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Building on its basin-scale hydrogeologic studies of the Española Basin (2003-2010), in 2010-2013 the Aquifer Mapping Program helped develop a better understanding of the groundwater contribution to the wetlands around La Cienega. This work was completed with collaboration and support from NMED, NMOSE, Santa Fe County, and USF&WS.

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Cosmogenic dating of young basaltic lava flows
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Cosmogenic dating techniques have been successfully applied to dating of geomorphically-young surfaces, such as glacial moraines, beach terraces, and basaltic lava flows that have intact surface features, and hence have undergone little erosion (e.g. Phillips et al., 1997a and b; Phillips et al, in review, Dunbar and Phillips, 1996; Zreda et al., 1991, 1993; Zreda, 1994; Anthony and Poths, 1992, Laughlin et al., 1994). These techniques rely on measurement of cosmogenic nuclides that begin to build up as soon as a rock is exposed to cosmic rays. Therefore, cosmogenic techniques can be applied to dating of any surface that is composed of material that was not exposed to cosmic rays prior to formation of the surface, and has been exposed more-or-less continuously since. In the case of an extrusive volcanic rock, buildup of cosmogenic nuclides begins when the rock is erupted, so measurement of the ratio of a cosmogenic isotope to a non-cosmogenic isotope can provide an estimate of eruption age (Phillips et al., 1986).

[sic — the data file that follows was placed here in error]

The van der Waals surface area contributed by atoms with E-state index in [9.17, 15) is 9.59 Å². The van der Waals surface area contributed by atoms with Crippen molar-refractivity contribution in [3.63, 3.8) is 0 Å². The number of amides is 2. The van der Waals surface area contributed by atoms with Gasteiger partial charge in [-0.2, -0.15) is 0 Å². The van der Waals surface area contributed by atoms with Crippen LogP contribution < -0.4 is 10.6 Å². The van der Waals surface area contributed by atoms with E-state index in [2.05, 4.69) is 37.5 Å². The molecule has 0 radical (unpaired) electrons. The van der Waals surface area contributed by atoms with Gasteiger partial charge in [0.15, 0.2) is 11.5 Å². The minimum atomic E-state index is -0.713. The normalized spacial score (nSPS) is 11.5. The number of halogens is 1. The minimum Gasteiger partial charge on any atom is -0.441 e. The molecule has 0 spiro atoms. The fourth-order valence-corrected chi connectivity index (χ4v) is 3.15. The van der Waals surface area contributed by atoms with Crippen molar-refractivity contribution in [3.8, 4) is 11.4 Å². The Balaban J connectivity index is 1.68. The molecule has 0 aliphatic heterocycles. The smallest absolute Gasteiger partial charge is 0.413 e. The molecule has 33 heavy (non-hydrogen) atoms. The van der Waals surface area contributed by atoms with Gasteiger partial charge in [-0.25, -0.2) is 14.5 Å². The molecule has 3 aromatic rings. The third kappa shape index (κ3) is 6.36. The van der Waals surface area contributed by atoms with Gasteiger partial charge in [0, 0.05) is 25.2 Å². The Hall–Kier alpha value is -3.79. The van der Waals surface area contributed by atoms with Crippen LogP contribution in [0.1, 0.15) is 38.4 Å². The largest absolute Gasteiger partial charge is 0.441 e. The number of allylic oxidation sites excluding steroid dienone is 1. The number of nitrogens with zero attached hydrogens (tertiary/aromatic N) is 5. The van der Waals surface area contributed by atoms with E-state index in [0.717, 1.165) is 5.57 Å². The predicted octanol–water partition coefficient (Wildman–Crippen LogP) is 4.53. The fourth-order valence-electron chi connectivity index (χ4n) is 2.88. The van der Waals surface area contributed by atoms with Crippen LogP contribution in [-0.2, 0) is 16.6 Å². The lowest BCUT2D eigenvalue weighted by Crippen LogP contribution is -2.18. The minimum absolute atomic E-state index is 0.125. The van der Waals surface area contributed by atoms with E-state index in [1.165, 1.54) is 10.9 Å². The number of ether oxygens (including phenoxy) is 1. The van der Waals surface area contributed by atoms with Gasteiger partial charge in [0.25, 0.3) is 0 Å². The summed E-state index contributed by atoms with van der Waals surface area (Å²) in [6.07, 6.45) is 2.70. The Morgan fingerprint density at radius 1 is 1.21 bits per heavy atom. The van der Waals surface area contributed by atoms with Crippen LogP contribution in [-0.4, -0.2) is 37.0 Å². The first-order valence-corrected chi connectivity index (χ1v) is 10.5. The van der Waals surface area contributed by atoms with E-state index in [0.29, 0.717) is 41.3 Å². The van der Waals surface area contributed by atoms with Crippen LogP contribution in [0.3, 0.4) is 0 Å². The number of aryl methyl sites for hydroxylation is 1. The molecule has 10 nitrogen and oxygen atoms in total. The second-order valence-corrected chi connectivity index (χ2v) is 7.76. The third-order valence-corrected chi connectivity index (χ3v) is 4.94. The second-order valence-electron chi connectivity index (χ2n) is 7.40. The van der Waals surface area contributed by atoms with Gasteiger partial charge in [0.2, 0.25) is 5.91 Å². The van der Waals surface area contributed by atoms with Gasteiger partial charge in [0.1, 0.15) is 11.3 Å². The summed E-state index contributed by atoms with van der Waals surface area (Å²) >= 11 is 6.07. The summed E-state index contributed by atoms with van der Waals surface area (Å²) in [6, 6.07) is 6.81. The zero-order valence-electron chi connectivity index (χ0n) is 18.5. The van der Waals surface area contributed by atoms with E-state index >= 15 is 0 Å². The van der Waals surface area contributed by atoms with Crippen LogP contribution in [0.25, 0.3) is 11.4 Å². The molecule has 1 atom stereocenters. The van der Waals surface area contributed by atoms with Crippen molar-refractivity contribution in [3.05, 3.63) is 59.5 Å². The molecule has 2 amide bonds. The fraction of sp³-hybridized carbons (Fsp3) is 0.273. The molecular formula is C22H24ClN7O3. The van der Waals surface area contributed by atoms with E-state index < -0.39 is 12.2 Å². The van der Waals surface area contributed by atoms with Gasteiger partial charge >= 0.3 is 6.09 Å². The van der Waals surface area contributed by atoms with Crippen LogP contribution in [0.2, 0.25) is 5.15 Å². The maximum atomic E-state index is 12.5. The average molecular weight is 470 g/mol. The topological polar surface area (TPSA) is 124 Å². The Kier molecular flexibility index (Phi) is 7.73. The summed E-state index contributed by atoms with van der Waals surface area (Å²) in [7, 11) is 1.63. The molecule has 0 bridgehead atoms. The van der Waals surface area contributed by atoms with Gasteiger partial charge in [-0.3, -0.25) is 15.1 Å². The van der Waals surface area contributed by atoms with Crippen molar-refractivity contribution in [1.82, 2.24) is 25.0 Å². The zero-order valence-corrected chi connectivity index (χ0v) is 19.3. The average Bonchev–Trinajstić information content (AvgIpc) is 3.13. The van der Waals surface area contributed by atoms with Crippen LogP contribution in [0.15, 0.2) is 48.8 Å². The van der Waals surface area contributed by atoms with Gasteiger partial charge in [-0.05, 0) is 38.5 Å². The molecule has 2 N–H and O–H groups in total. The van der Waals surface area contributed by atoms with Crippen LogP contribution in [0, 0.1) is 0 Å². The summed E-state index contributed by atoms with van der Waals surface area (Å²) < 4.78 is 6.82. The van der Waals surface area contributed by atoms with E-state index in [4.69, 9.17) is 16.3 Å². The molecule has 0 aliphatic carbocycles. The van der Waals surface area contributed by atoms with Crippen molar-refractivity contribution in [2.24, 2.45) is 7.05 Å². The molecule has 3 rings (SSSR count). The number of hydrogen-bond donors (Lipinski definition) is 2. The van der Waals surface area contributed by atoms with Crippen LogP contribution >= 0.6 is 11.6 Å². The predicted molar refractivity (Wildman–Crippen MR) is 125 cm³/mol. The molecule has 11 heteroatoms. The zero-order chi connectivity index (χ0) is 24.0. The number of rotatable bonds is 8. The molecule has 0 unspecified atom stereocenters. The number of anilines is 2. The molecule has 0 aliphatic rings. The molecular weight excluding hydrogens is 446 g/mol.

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San Juan Basin - Oil & Gas Resource Assessments

The bureau has been involved for many years in studying the geologic framework and petroleum geology of the Mancos Shale, in the San Juan Basin of northwest New Mexico. Development of resources within the Mancos Shale are likely to constitute a large portion of future oil and natural gas production in the state.

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Hydrogeology of the Albuquerque Basin
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The Albuquerque Basin is one of the largest (8,000 km2, 3,060 mi2) and deepest basins (4,407-6,592 m, 14,500-21,600 ft) of the Rio Grande rift. This basin contains the largest metropolitan area in New Mexico. Until 2008, this region relied entirely on groundwater for its water supply. This sole reliance on groundwater resulted from an earlier view that Albuquerque lay on top of the subterranean equivalent of a vast underground lake that would take centuries to exploit. Since the 1960s, the City of Albuquerque had little reason to be concerned about its water supply because wells drilled in the northeast and southeast heights yielded large quantities of potable groundwater. The view of plentiful groundwater was essentially unchallenged until the late 1980s, when water level declines near Coronado Center provoked exploration of the deeper aquifer. Results of the deep aquifer test wells led to reassessment of the regional aquifer and the Middle Rio Grande Basin Project of the late 1990s.

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Southern Sacramento Mountains Hydrogeology Study
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The goals of this study were to delineate areas of groundwater recharge, determine directions and rates of groundwater movement, and better understand the interactions between different aquifers and between the groundwater and surface water systems. Data collected from 2005 to 2009 include geologic mapping, frequent water level measurements in wells, single time and repeated well and spring sampling, precipitation measurement and sampling, fracture orientation measurements, and stream flow measurements.